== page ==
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Nearly 50 years after dropping out of school in Mexico City to help support her family, Isabell Booth will earn a Spanish degree on Sunday.
STEPHANIE KLEIN-DAVIS | The Roanoke Times
Isabel Booth, 58, grew up in Mexico City and dropped out of school to work to help her family. When she was 23, her husband left her with two young children. She came to Roanoke and worked for a time for her ex-husband’s family at the El Rodeo restaurant.
STEPHANIE KLEIN-DAVIS | The Roanoke Times
Isabel Booth vacuums the entryway of a dorm. She said her fellow students seem to be keeping their lodgings a little cleaner since she became recognized as part of the student body.
STEPHANIE KLEIN-DAVIS | The Roanoke Times
Isabel Booth, 58, originally from Mexico City, tidies up a dorm Wednesday at Hollins University as part of the school’s cleaning crew. Booth graduates this weekend with a degree from Hollins, where she’s taken classes since starting work at the college.
Saturday, May 18, 2013
The other students are sometimes a bit confused at first.
That lady, is that really the dormitory cleaning lady next to them in Spanish class?
Or, is that lady with the vacuum in my music class?
For 12 years, Isabel Booth has straddled the divide between custodian and classmate, packing in classes between shifts mopping and taking out the trash left by her fellow students. This weekend, Hollins University students will find Booth among them again — in the line to receive a diploma for a degree in Spanish at Sunday’s commencement.
Nearly 50 years after dropping out of school in Mexico City to work to help support her family, Booth will earn what amounts to something like an accidental degree. She only wanted to take classes to indulge a deep desire for the learning she was deprived of as a 9-year-old.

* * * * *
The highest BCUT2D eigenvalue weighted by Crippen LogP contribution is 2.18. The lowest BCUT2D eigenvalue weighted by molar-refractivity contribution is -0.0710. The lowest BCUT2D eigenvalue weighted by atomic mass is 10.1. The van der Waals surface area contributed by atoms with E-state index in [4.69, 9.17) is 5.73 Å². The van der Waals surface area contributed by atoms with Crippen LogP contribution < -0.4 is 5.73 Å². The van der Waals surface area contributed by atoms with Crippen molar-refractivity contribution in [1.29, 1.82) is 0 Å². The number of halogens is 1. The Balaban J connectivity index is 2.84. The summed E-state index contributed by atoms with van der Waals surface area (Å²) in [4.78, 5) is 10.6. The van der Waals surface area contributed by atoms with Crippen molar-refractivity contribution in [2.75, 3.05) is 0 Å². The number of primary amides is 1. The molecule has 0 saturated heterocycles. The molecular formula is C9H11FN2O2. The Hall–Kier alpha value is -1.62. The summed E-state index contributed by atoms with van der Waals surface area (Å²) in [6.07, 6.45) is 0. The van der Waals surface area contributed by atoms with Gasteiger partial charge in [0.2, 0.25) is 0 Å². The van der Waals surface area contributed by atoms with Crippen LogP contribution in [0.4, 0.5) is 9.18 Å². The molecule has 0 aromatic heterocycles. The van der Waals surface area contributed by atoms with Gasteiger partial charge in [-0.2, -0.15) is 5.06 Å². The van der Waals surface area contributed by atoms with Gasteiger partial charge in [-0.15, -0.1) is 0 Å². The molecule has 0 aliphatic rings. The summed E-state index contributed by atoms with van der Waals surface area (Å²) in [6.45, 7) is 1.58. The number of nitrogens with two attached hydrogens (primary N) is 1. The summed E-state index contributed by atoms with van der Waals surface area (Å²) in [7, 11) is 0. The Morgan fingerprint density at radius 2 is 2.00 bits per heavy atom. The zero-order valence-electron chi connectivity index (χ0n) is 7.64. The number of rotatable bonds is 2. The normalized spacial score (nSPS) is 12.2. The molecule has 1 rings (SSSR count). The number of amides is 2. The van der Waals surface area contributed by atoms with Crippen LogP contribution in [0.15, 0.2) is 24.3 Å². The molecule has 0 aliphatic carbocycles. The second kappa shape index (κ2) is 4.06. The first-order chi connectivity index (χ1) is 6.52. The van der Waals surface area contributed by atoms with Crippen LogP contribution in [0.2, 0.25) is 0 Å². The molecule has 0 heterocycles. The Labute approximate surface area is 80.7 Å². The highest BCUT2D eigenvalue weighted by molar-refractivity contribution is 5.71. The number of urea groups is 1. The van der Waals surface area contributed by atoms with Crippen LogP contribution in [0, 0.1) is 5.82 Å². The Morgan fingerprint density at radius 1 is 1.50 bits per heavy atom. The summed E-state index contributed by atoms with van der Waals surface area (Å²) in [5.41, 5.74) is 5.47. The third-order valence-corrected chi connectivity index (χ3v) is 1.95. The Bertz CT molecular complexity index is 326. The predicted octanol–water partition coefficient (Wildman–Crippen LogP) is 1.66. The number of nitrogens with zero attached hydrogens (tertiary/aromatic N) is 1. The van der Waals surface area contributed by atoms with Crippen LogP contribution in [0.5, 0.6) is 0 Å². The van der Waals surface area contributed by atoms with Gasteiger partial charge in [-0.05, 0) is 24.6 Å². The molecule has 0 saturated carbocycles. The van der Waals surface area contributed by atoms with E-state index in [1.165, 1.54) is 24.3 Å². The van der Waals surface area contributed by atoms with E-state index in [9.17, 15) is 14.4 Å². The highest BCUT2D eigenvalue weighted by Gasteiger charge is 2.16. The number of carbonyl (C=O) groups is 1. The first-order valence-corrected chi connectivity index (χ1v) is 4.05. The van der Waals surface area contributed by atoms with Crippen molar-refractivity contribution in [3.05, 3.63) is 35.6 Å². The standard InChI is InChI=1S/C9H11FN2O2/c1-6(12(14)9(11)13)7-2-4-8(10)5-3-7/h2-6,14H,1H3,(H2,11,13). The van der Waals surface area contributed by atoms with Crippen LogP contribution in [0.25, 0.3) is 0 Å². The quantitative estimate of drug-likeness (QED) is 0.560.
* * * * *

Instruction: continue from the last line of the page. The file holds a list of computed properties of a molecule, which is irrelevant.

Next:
“For me, I feel like I discover my world,” said Booth, 58.
“Her motivation was just, to me, pure, about wanting to learn,” said Celia McCormick, director of the Horizon Program for adult students at Hollins. “She’s been an inspiration, even though she never set out to do that.”
Booth was honored with the Evelyn Bradshaw Award for Excellence, which recognizes “an outstanding Horizon student who inspires others through her perseverance, positive attitude, pursuit of knowledge, and love of Hollins University.”
“It just reinforces that idea that… you never know who that person is that’s sweeping the floor that you’re walking on,” said Judith Cline, a Hollins music professor.
But Booth carries herself with a serenity and a dignity that belie her long acquaintance with hard living and menial work.
She was the middle child of 11 growing up in Mexico City. Her father drank heavily and often, and was absent often, she said.
But when he was around, he espoused a traditional view of women for his daughters. You grow up to marry, have children and stay at home. So the family saw it as no sacrifice for Booth to leave school at 9 — the equivalent of fourth grade in the U.S. — to go to work.